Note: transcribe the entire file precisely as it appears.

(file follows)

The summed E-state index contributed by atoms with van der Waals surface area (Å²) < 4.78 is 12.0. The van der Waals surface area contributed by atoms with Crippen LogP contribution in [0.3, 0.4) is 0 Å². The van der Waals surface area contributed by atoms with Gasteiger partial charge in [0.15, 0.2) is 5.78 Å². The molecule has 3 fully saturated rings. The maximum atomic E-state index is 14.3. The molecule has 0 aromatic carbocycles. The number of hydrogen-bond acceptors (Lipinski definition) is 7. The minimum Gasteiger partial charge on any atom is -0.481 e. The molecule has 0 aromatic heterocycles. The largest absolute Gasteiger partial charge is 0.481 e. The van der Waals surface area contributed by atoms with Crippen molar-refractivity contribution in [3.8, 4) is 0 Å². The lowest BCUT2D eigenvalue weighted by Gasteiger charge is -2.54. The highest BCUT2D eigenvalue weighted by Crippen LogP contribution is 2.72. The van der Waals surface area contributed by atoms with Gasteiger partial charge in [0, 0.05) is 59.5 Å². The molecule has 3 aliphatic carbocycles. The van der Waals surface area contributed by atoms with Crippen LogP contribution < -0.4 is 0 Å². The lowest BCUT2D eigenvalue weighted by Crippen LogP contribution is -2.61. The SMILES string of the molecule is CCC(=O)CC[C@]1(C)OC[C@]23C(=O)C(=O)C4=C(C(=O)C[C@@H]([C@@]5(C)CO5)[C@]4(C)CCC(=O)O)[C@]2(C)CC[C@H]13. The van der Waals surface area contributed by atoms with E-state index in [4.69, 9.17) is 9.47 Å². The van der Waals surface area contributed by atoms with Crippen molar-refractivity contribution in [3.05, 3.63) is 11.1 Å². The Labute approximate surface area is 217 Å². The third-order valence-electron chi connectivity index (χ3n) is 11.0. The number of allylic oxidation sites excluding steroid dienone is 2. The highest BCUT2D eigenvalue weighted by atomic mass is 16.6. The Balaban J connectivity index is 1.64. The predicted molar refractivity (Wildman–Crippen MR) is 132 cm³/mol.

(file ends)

The summed E-state index contributed by atoms with van der Waals surface area (Å²) < 4.78 is 12.0. The van der Waals surface area contributed by atoms with Crippen LogP contribution in [0.3, 0.4) is 0 Å². The van der Waals surface area contributed by atoms with Gasteiger partial charge in [0.15, 0.2) is 5.78 Å². The molecule has 3 fully saturated rings. The maximum atomic E-state index is 14.3. The molecule has 0 aromatic carbocycles. The number of hydrogen-bond acceptors (Lipinski definition) is 7. The minimum Gasteiger partial charge on any atom is -0.481 e. The molecule has 0 aromatic heterocycles. The largest absolute Gasteiger partial charge is 0.481 e. The van der Waals surface area contributed by atoms with Crippen molar-refractivity contribution in [3.8, 4) is 0 Å². The lowest BCUT2D eigenvalue weighted by Gasteiger charge is -2.54. The highest BCUT2D eigenvalue weighted by Crippen LogP contribution is 2.72. The van der Waals surface area contributed by atoms with Gasteiger partial charge in [0, 0.05) is 59.5 Å². The molecule has 3 aliphatic carbocycles. The van der Waals surface area contributed by atoms with Crippen LogP contribution < -0.4 is 0 Å². The lowest BCUT2D eigenvalue weighted by Crippen LogP contribution is -2.61. The SMILES string of the molecule is CCC(=O)CC[C@]1(C)OC[C@]23C(=O)C(=O)C4=C(C(=O)C[C@@H]([C@@]5(C)CO5)[C@]4(C)CCC(=O)O)[C@]2(C)CC[C@H]13. The van der Waals surface area contributed by atoms with E-state index in [4.69, 9.17) is 9.47 Å². The van der Waals surface area contributed by atoms with Crippen molar-refractivity contribution in [3.05, 3.63) is 11.1 Å². The Labute approximate surface area is 217 Å². The third-order valence-electron chi connectivity index (χ3n) is 11.0. The number of allylic oxidation sites excluding steroid dienone is 2. The highest BCUT2D eigenvalue weighted by atomic mass is 16.6. The Balaban J connectivity index is 1.64. The predicted molar refractivity (Wildman–Crippen MR) is 132 cm³/mol.